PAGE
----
3 Questions to Ask Yourself When You Have a Noisy Class

Have a noisy class? Wondering how to quiet down the chatter? Ask yourself three questions about your talkative class before planning your next classroom management steps. Number 2 might surprise you!

Are you sick of “shhhhh”ing your class?

I’m going to go ahead and get started by just saying, I am not afraid of a noisy class. In fact, I am one of those teachers who sometimes keeps the door shut just to keep the productive chitter chatter of busy first graders in, so as not to disturb the other quiet learners. Chatter can also be quite productive, collaborative and developmentally appropriate… So here is a big slice of reassurance for you – Your classroom does not have to be silent. Breathe a sigh of relief. You are not a bad teacher, or less effective teacher if you have an extra chatty bunch this year!
I get it though… chitter chatter is not always a productive happening and can interfere with learning… or interfere with your sanity!
Here are three questions I like to ask myself before reacting when I notice my students are extra chatty.

1. What is the pattern of chatter?

The first thing I need to assess is when the problem is happening and then why it might be happening. Is this a “sometimes” chatter, an “at certain times of the day” chatter, or an “aalllll dayyyyy looonnnggg ” chatter?

For the past few years, for example, My students have had lunch, recess, and special back to back right smack dab in the middle of the day. The time of high chatter was right after they returned to the room from special.  Noticing this pattern helped me to realize that really, their schedule was the cause of their excessive talking .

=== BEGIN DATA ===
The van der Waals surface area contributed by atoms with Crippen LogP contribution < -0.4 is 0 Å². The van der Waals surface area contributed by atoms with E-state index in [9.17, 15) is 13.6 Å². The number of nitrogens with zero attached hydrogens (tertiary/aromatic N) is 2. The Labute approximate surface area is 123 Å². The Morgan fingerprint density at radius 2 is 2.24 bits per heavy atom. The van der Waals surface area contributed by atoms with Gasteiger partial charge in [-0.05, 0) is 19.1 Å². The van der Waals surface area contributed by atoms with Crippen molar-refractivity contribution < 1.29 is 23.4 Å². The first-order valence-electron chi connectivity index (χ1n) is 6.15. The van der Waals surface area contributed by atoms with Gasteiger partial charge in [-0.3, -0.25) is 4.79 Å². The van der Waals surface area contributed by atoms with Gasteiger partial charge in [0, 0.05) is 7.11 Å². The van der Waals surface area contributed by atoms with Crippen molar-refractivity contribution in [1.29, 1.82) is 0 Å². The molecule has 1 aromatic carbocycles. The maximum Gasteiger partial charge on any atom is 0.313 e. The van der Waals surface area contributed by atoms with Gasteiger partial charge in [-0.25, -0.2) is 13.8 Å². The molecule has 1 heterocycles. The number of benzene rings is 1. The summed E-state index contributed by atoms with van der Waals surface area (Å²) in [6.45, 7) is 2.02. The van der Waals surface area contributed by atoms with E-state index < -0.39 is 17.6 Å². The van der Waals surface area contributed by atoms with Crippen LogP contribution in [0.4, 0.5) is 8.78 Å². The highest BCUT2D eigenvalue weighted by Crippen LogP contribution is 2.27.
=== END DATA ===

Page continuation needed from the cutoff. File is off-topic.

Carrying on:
2. Is the chatter a problem?… How big of a problem?

Ok, you caught me… this is really two questions. They really are asking the same thing, but I insert the first part because when I really think about it, there’s no reason to be worried about the kiddos talking during certain times of the day. At the end of the day, for example, I find it unnecessary for them to be silent,  until dismissal is called (so talking during dismissal announcements would be a BIG problem).

During reading and math times, my students are at centers for MOST of the time. I don’t mind if they talk during these times.

This means that most of the time as long as the chatter is not interfering with the order of the classroom I leave it alone. That’s right. I shrug my shoulders. Note that it’s a chatty but productive time and let it go.

It was a problem for me when they were coming in with super high energy and talking up a storm after the lunch, recess, special predicament because we still had two hours of learning left, including ALL of their math instruction. This problem was going to need addressing.

3. What can I do about it?

Now, you may or may not have noticed, but saying (or yelling) “quiet class!” isn’t always very effective… at least for long… with young learners.  They don’t like it, and I don’t like myself much for that matter, when I find myself nagging and nagging them about something (including the volume). For the most part, they can’t help themselves; they are so busy and bursting with excitement and things to share.